Back in the early 1980s, one of my favorite television shows was “Knight Rider.” The series was about a young man, Michael Knight, and the ‘Super,’ car he owned, K.I.T.T. (Knight industries two thousand). The car was by far the star of the show. KITT could interact with people conversationally. He also had a “Super pursuit mode,” enabling him to go over 300 miles per hour. And there was the always amusing rocket that allowed the car to jump over other vehicles. Each week, Michael and KITT would help people who needed rescuing, were being threatened, abused, or threatened with death.
At the beginning of the show, the tagline was, “One man can make a difference.”
One man and one woman can indeed make a difference in our lives and in the world. When I think about individuals who have had an enormous impact on the world, I think of people like Martin Luther King, Susan B. Anthony, Helen Keller, Thomas Jefferson, Martin Luther, Clara Barton, and Jesus Christ.
Several months ago, I entered a writing contest. I do this every few months to challenge myself. Unfortunately, I’ve never won a prize or even received an honorable mention. But that’s okay because it’s also my way of honing my writing skills.
The writing contests I enter send me a story premise, usually just a few sentences long. I don’t have to use the exact words; I simply need to use the premise in the story I write. The participants are given a set amount of words they must not go over, such as 900 words. The most words I’ve been allowed to use in any contest is 1900 words. And, you must write your story, give it a title and have it turned in by email in 24 hours. (As I said, I do it to challenge myself.)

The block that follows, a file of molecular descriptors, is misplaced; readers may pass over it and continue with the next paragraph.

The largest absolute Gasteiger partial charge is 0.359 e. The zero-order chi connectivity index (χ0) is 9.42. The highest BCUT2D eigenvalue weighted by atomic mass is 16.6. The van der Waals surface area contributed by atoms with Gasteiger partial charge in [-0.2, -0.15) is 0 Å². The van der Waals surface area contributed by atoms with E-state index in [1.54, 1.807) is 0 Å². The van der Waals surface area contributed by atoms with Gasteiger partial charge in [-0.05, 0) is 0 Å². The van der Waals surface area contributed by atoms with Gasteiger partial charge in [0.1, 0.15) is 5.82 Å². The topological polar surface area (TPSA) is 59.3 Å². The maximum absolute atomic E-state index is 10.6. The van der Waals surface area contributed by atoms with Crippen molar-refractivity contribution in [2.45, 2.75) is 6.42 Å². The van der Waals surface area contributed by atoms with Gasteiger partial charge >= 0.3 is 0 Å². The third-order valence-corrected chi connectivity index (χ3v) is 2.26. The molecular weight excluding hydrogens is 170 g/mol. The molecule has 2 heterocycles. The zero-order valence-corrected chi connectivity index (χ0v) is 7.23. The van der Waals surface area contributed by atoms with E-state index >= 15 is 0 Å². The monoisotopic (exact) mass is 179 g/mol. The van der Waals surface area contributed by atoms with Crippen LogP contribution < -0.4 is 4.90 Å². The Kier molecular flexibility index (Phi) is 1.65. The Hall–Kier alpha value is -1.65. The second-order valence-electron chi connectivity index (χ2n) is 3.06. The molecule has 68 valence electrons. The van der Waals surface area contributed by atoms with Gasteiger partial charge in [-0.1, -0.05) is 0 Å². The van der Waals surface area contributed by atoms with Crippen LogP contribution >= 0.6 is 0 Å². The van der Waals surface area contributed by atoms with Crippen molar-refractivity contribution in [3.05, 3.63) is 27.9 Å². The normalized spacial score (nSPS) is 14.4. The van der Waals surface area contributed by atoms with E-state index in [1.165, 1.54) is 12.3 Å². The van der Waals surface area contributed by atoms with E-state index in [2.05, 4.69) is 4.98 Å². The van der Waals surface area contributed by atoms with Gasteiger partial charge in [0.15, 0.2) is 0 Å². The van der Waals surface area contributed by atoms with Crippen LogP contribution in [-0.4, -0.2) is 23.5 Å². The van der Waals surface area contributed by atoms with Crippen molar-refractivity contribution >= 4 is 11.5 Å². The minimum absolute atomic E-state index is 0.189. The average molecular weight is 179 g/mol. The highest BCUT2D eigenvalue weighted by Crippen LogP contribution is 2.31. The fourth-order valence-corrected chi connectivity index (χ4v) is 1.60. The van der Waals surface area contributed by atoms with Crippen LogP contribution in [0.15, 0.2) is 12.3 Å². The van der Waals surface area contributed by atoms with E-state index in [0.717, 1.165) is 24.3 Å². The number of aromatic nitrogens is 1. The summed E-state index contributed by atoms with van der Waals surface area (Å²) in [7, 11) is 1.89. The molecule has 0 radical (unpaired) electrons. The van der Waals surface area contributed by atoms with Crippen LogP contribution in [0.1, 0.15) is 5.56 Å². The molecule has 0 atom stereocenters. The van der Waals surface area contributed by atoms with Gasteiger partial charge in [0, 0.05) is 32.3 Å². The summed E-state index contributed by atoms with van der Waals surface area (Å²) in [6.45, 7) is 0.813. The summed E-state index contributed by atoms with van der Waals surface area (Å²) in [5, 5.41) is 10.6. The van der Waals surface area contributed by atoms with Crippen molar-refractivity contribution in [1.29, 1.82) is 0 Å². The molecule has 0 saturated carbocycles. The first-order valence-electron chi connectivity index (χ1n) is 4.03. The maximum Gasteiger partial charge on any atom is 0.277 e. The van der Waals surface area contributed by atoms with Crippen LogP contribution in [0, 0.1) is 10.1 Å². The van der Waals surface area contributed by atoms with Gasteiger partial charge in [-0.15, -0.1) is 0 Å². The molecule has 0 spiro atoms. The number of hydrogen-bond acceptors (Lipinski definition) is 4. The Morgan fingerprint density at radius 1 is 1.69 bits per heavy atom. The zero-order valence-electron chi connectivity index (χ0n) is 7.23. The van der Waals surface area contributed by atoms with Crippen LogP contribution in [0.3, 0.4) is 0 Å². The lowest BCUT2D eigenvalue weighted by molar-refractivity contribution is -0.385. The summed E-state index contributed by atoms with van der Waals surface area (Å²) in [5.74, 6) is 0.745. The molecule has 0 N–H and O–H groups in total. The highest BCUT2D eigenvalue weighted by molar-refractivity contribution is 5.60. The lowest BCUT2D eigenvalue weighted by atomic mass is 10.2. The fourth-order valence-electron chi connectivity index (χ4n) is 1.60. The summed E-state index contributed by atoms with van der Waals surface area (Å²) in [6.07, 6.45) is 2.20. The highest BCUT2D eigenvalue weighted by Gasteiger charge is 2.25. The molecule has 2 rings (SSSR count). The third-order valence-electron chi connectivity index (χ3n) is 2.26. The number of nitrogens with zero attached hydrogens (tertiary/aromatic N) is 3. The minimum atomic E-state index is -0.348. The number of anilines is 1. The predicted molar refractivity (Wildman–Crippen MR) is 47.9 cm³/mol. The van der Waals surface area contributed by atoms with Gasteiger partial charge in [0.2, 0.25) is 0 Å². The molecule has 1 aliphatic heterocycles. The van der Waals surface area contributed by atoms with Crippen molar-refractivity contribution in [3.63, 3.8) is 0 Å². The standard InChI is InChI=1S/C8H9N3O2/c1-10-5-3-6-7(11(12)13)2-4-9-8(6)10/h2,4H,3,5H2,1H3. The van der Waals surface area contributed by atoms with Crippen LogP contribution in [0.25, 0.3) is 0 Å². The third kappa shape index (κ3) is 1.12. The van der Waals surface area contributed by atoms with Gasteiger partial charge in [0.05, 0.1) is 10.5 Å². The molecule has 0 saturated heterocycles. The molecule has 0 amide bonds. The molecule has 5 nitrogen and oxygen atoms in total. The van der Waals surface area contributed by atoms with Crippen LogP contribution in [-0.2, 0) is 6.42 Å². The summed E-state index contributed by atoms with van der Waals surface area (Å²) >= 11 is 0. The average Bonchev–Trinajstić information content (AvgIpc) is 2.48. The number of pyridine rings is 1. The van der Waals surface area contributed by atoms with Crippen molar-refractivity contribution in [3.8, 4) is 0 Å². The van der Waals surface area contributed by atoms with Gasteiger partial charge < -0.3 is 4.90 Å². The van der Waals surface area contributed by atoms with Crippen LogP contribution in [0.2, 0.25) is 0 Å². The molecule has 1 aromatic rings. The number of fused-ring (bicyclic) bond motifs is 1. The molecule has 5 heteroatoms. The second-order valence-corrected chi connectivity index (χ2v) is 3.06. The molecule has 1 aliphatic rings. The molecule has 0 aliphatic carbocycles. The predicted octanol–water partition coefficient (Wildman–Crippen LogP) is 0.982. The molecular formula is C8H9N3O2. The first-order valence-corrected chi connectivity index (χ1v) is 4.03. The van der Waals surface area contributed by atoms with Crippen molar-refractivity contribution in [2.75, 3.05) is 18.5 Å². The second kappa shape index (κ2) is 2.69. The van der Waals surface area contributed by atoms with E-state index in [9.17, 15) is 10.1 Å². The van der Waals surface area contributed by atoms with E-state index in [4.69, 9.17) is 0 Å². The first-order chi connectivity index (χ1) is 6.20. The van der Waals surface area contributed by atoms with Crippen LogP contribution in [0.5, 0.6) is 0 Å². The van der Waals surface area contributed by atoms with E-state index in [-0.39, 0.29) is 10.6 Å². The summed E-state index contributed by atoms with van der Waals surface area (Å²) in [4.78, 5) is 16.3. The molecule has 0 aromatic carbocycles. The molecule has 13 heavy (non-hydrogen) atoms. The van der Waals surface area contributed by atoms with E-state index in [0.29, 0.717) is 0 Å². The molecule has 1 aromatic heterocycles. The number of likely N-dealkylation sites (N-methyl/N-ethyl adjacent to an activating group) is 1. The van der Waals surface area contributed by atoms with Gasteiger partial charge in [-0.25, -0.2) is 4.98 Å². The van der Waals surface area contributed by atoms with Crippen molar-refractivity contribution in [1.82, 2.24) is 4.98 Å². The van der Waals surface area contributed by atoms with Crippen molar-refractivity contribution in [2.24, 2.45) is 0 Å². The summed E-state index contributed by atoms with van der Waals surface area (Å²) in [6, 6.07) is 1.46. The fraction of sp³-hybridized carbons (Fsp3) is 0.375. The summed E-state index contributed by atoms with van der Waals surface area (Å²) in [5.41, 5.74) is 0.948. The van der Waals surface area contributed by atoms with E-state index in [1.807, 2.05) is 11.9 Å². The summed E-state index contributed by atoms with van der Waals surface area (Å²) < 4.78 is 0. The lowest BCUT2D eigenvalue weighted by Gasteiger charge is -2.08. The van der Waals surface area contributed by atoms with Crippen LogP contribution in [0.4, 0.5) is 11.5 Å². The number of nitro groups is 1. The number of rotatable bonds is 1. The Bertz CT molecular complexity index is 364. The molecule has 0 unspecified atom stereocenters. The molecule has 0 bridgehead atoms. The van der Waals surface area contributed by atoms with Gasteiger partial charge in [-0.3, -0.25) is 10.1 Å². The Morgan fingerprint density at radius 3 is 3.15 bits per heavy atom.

Here is the story I wrote and turned in several months ago; I added a few paragraphs to hopefully enhance the narrative for you.
Standing at her tenth-floor office window, Rebecca looked out over the city of Manhattan. She stared blankly, barely noticing the crowded streets of taxis and people. Her mind was elsewhere. Rebecca’s life had changed quite a bit over the past twenty-two years since that cold autumn night she spent in that abandoned hunting shack in rural Kentucky.
There were other young girls like herself in and outside of the building that night. Some had run away from home, while others just didn’t want to go home.
Rebecca was one of the younger girls gathered there; she was only thirteen. She stood out from the rest of the girls because of her translucent white skin, flaming red hair, and the thing people stared at and asked about the most, her pink eyes. Rebecca unquestionably stood out in a crowd. She still did.